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Why you Need a 3D Digital Twin of your Site Assets – Critical for Construction, Mining and Solar

By September 17, 2020November 22nd, 2023No Comments

What is a Digital Twin?

A digital twin is a virtual replica of an entity that already exists. Digital twins integrate artificial intelligencemachine learning and software analytics with spatial network graphs to create a digital model. A digital twin integrates historical data and updates itself from multiple sources to represent near real-time status. Often confused with simulations, digital twins differ in that they are used for the entire design-execute-change-decommission lifecycle.

How is a digital twin created?

With a digital twin, you now can review and manipulate your asset digitally without the potential problems involved with changing the physical asset. The level of detail in the Sitemark Fuse platform is what makes it so valuable. We incorporate various different forms of aerial data such as visual and thermal orthomosaics, surface modals, point clouds and 3D models. You can further extend this data with overlays, such as string maps for solar sites. We also generate insights using artificial intelligence, for example with anomalies detected on solar panels, or elements that are built during the construction phase. Additionally, we have more structured data, even to the level of PV panel serial numbers. Connecting all this data delivers many benefits, from enabling predictive maintenance to improving the performance of your site and supporting you in warranty claims if an asset breaks down.


Which industries benefit from using a digital twin?

Construction companies in particular benefit greatly by having a digital twin, the digital representation of a site or project through which all useful information is linked. Digital twins can be used to conduct tests or record events without impacting the built object. The digital twin can be used to visualize how the construction process will evolve, allowing project managers to ensure the success of the project, double check for mistakes and determine what objectives must be met for successful execution. Another benefit is the ability to incorporate raw data and perform digital simulations that are capable of developing blueprints construction companies can follow to maximize accuracy and efficiency.

The safety, practicality, and sustainability of new building designs would also get tested in a digital twin with feedback just as accurate as if the test was executed in real life. For instance, a virtual twin of newly installed scaffolding would monitor every single piece of metal, measure their most important stress points and show developers which locations are under stress. This outcome is capable of saving lives in the real world by utilizing a virtual one.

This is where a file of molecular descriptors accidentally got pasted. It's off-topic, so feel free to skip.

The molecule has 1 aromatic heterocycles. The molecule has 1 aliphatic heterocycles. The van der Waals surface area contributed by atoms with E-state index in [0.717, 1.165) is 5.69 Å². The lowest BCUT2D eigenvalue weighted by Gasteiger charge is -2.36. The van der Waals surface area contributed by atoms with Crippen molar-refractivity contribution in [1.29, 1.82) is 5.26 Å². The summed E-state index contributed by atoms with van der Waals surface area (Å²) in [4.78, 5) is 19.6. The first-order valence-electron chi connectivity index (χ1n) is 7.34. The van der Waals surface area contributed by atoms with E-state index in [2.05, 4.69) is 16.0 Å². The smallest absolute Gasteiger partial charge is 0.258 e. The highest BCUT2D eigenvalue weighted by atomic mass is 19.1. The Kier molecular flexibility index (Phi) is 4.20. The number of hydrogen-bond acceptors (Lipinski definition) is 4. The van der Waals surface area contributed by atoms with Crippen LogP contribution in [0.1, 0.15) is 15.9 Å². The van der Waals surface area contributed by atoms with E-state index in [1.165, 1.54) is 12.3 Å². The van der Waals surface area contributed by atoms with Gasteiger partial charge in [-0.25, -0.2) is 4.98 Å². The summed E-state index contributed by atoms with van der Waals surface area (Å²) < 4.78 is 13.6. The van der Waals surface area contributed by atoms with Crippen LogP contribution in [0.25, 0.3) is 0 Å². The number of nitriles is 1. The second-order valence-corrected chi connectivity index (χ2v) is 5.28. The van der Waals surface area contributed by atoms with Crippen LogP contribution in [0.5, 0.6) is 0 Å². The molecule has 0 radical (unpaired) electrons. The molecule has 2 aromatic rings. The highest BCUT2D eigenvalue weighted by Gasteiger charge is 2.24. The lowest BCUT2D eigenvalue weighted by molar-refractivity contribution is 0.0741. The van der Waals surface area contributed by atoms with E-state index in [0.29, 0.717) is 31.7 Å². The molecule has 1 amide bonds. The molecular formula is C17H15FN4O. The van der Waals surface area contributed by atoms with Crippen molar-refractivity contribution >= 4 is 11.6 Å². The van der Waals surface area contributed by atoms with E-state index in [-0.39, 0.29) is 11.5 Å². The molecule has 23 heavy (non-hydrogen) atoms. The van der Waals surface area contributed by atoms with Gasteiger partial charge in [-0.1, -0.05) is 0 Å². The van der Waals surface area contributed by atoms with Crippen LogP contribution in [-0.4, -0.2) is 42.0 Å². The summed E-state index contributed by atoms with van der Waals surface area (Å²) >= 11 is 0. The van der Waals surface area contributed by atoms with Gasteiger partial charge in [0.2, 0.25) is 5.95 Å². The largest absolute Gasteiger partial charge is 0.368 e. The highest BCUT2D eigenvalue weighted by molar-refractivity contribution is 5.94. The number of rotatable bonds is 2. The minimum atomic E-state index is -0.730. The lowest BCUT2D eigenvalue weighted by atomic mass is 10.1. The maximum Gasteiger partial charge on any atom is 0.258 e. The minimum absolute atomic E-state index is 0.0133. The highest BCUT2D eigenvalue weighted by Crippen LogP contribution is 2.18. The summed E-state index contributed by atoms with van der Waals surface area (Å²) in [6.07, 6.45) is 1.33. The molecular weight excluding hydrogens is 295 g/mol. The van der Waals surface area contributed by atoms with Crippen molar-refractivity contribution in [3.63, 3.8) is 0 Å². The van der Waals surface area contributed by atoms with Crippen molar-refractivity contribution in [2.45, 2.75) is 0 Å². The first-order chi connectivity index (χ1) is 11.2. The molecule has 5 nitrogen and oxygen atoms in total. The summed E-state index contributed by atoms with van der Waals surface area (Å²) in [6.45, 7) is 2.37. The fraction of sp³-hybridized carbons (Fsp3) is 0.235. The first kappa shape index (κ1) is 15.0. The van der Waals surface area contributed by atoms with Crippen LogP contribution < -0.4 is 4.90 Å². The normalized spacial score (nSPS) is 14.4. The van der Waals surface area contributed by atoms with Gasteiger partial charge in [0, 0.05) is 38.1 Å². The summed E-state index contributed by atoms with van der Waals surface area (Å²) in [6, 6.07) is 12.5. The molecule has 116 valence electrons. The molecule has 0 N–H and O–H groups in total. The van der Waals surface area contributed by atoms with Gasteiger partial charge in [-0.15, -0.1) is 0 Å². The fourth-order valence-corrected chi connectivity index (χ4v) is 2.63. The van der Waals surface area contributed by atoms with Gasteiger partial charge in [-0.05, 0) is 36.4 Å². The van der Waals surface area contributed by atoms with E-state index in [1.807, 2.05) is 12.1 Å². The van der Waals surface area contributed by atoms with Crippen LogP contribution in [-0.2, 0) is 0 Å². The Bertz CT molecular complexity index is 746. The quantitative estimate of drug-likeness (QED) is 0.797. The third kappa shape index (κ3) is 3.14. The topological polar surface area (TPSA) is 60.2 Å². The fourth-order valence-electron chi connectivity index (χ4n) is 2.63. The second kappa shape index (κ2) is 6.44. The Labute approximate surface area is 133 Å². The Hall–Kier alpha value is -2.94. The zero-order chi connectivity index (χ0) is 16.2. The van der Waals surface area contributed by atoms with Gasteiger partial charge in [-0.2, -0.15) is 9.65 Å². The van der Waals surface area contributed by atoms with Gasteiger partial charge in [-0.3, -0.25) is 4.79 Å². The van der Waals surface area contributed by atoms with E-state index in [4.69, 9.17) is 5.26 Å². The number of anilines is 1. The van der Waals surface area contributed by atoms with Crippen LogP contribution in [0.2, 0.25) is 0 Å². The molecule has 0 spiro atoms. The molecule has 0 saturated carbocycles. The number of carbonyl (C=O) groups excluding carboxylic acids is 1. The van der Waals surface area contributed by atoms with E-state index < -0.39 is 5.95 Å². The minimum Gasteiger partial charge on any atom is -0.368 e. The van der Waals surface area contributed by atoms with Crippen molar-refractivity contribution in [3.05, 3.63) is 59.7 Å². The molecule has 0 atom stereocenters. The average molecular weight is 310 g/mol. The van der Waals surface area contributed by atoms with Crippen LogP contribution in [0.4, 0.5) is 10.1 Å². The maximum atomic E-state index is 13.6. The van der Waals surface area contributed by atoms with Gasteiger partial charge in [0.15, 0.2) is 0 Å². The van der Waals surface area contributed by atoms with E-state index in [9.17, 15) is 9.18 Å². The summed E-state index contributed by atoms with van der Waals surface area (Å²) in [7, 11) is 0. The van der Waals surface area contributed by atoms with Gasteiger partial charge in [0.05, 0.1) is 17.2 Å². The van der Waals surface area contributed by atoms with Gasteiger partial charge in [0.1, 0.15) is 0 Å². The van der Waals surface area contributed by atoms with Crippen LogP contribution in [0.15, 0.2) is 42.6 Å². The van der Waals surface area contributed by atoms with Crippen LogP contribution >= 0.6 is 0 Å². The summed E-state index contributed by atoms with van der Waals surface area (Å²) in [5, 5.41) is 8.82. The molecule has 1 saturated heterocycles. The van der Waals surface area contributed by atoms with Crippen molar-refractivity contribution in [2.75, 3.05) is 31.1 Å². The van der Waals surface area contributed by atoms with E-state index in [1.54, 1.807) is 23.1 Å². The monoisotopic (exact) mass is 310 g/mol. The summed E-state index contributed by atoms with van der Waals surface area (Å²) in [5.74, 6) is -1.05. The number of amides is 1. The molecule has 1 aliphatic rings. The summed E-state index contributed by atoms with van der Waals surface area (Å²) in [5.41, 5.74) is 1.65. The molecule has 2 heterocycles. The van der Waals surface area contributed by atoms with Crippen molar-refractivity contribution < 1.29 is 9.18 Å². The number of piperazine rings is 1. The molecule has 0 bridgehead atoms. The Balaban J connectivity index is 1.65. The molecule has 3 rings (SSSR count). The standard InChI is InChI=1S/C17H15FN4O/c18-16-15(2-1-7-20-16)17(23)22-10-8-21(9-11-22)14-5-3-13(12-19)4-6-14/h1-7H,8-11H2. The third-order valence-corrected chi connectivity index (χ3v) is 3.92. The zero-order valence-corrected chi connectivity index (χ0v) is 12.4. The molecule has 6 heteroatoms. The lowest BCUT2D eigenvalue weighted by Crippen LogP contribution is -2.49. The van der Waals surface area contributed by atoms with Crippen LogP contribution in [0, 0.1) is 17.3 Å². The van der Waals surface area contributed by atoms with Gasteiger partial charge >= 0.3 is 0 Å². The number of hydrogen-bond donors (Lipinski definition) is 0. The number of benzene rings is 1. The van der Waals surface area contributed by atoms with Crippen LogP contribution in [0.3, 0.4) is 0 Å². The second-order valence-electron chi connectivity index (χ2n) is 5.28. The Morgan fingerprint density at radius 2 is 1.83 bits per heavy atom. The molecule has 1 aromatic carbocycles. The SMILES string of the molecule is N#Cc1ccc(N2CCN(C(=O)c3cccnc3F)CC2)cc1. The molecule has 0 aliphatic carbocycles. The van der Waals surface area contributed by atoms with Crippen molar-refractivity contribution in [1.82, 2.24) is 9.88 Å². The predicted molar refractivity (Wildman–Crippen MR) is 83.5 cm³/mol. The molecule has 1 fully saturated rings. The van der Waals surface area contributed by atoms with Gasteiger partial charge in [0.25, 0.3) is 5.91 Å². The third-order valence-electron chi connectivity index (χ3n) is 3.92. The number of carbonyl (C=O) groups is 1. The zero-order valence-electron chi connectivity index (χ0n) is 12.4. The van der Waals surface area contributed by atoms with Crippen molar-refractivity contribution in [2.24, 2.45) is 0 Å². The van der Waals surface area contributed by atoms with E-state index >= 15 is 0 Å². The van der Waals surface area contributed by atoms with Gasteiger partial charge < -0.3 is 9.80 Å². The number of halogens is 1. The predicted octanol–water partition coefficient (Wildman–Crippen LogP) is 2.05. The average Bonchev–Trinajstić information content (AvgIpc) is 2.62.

Mining: Virtual simulations prove to be extremely useful when planning schedules and operations. By simulating the work environment, miners are able to create long-term and short-term schedules and create accurate estimates for drilling, crushing and extraction work and determine what the end product results will be. By simulating the equipment, machinery, and the entire work process, on-site workers are able to test new methodologies on their most crucial work processes in a very cost-effective manner because no capital is required to accurately find out what works – every test will be executed in the digital twin, using the same exact machinery and equipment. The twin enables you to perform stockpile and volumetric measurements, line measurements and grade checks – all safely and accurately.

Solar: While using a digital twin is a staple for those tech-savvy construction and mining companies, it is a relatively new tool for solar stakeholders. If solar site developers would have the ability to test out their ideas in reality-based simulations that would involve all the necessary real-world factors (e.g. panel angle, weather, spacing, etc.), the total timeframe during which they could plan their site and get them approved would be cut exponentially. Think about resolving issues, marking panel replacements, linking in-the-field measurements, correlating thermal inspection data with insights coming from your monitoring systems, all without being on the site in-person or changing a real-world asset. You don’t need to send a human into the field to take measurements, improving overall safety as well as optimizing efficiency. In the future, we plan to integrate even more data into the digital twin, such as data derived from monitoring systems and also allow you to use that data in other applications.

Why Sitemark?

The Sitemark Fuse platform generates a 3D digital twin of your entire solar or construction site, giving you a complete digital replica that can be measured, analyzed and tracked for all your future operational requirements. We also believe in an open system and integrate with other tools through API’s. Giving you a sneak peek regarding an upcoming feature that further helps build the digital twin is BYOD – the ability to bring your own data for input on the Fuse platform. This means you can use data that’s not related to drones; you could upload Lidar point clouds, scanner point clouds and satellite data for example. Keep an eye on our website for upcoming availability!

At Sitemark, our goal is to fuse together the digital and the physical worlds delivering valuable insights. Our vision is to build out the digital twin for the solar, construction and quarrying industries to gather all information in a single place. The possibilities are endless, and we look forward to exploring them with you.